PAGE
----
http://www.bible-history.com/smiths/E/Ephesus/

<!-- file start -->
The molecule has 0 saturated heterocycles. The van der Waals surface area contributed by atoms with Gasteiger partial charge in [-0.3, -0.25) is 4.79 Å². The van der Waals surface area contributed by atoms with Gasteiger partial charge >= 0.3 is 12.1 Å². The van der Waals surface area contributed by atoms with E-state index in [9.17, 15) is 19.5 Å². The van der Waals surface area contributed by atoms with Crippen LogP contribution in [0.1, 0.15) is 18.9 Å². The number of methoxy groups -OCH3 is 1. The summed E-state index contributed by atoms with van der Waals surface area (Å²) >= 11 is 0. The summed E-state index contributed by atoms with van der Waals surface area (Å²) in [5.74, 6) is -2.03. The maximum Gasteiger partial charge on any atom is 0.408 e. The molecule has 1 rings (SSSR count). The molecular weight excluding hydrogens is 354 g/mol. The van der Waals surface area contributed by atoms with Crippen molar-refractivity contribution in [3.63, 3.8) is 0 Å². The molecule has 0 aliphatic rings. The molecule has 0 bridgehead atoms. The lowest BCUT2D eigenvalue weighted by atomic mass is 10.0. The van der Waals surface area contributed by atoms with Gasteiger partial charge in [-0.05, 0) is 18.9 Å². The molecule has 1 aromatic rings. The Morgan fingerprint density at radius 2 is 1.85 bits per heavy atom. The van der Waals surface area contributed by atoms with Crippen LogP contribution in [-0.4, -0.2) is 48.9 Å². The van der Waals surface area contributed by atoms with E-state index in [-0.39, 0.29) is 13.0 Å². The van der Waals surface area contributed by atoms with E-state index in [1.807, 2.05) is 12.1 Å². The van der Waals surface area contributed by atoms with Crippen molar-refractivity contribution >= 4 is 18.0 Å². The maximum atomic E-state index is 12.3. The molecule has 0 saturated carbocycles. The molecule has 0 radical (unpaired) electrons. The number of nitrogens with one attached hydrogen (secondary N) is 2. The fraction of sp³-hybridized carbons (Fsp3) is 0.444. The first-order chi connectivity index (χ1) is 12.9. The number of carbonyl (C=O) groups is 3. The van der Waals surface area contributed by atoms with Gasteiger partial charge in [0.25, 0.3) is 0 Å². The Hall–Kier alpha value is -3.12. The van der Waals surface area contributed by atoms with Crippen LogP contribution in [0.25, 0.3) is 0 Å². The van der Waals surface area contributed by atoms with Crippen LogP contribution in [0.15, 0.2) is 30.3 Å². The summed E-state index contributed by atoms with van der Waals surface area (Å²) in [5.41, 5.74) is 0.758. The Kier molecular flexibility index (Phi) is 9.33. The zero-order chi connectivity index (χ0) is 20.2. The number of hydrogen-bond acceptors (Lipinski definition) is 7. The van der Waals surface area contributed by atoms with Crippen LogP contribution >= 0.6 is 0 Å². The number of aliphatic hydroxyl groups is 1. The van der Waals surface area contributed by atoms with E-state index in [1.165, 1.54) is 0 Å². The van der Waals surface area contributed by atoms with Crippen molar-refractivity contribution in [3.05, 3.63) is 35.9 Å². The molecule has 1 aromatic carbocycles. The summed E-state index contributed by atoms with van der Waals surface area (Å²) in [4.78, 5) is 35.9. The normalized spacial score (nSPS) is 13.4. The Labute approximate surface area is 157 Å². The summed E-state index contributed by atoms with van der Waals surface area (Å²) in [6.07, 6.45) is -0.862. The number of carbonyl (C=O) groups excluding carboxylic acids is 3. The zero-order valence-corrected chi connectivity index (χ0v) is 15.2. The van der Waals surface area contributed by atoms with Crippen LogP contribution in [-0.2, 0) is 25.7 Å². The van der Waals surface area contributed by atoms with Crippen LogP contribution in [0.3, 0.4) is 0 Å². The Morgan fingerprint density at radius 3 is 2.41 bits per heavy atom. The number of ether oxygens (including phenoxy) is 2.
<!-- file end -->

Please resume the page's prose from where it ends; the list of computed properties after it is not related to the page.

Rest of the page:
Ephesus in the Bible Encyclopedia - ISBE ef'-e-sus (Ephesos, "desirable"): A city of the Roman province of Asia, near the mouth of the Cayster river, 3 miles from the western coast of Asia Minor, and opposite the island of Samos. With an artificial harbor accessible to the largest ships, and rivaling the harbor at Miletus, standing at the entrance of the valley which reaches far into the interior of Asia Minor, and connected by highways with the chief cities of the province, Ephesus was the most easily accessible city in Asia, both by land and sea. Its location, therefore, favored its religious, political and commercial development, and presented a most advantageous field for the missionary labors of Paul. The city stood upon the sloping sides and at the base of two hills, Prion and Coressus, commanding a beautiful view; its climate was exceptionally fine, and the soil of the valley was unusually fertile. Tradition says that in early times near the place where the mother goddess of the earth was born, the Amazons built a city and a temple in which they might worship. This little city of the Amazons, bearing at different times the names of Samorna, Trachea, Ortygia and Ptelea, flourished until in the early Greek days it aroused the cupidity of Androclus, a prince of Athens. He captured it and made it a Greek city. Still another tradition says that Androclus was its founder. However, under Greek rule the Greek civilization gradually supplanted that of the Orientals, the Greek language was spoken in place of the Asiatic; and the Asiatic goddess of the temple assumed more or less the character of the Greek Artemis. Ephesus, therefore, and all that pertained to it, was a mixture of oriental and Greek Though the early history of the city is obscure, it seems that at different times it was in the hands of the Carians, the Leleges and Ionians; in the early historical period it was one of a league of twelve Ionfan cities. In 560 BC it came into the possession of the Lydians; 3 years later, in 557, it was taken by the Persians; and during the following years the Greeks and Persians were constantly disputing for its possession. Finally, Alexander the Great took it; and at his death it fell to Lysimachus, who gave it the name of Arsinoe, from his second wife. Upon the death of Attalus II (Philadelphus), king of Pergamos, it was bequeathed to the Roman Empire; and in 190, when the Roman province of Asia was formed, it became a part of it. Ephesus and Pergamos, the capital of Asia, were the two great rival cities of the province. Though Pergamos was the center of the Roman religion and of the government, Ephesus was the more accessible, the commercial center and the home of the native goddess Diana; and because of its wealth and situation it gradually became the chief city of the province. It is to the temple of Diana, however, that its great wealth and prominence are largely due. Like the city, it dates from the time of the Amazons, yet what the early temple was like we now have no means of knowing, and of its history we know little except that it was seven times destroyed by fire and rebuilt, each time on a scale larger and grander than before. The wealthy king Croesus supplied it with many of its stone columns, and the pilgrims from all the oriental world brought it of their wealth. In time the temple possessed valuable lands; it controlled the fishcries; its priests were the bankers of its enormous revenues. Because of its strength the people stored there their money for safe-keeping; and it became to the ancient world practically ...